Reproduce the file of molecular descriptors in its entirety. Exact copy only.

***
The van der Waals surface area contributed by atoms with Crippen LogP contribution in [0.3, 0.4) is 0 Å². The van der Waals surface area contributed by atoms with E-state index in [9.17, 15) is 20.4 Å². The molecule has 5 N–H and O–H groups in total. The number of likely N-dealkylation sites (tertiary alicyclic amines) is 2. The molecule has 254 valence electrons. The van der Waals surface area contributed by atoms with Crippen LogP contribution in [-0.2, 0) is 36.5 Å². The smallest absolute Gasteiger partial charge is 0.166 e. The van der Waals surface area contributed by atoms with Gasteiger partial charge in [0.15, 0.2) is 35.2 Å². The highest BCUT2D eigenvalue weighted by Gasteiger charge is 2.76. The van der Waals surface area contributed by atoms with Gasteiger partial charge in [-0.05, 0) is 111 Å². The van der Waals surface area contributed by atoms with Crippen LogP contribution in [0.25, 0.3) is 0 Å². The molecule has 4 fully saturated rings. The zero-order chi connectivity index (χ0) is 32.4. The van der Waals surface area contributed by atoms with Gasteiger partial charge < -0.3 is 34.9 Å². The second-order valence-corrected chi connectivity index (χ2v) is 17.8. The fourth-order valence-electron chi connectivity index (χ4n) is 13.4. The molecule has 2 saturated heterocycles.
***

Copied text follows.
The van der Waals surface area contributed by atoms with Crippen LogP contribution in [0.3, 0.4) is 0 Å². The van der Waals surface area contributed by atoms with E-state index in [9.17, 15) is 20.4 Å². The molecule has 5 N–H and O–H groups in total. The number of likely N-dealkylation sites (tertiary alicyclic amines) is 2. The molecule has 254 valence electrons. The van der Waals surface area contributed by atoms with Crippen LogP contribution in [-0.2, 0) is 36.5 Å². The smallest absolute Gasteiger partial charge is 0.166 e. The van der Waals surface area contributed by atoms with Gasteiger partial charge in [0.15, 0.2) is 35.2 Å². The highest BCUT2D eigenvalue weighted by Gasteiger charge is 2.76. The van der Waals surface area contributed by atoms with Gasteiger partial charge in [-0.05, 0) is 111 Å². The van der Waals surface area contributed by atoms with Crippen LogP contribution in [0.25, 0.3) is 0 Å². The molecule has 4 fully saturated rings. The zero-order chi connectivity index (χ0) is 32.4. The van der Waals surface area contributed by atoms with Gasteiger partial charge < -0.3 is 34.9 Å². The second-order valence-corrected chi connectivity index (χ2v) is 17.8. The fourth-order valence-electron chi connectivity index (χ4n) is 13.4. The molecule has 2 saturated heterocycles.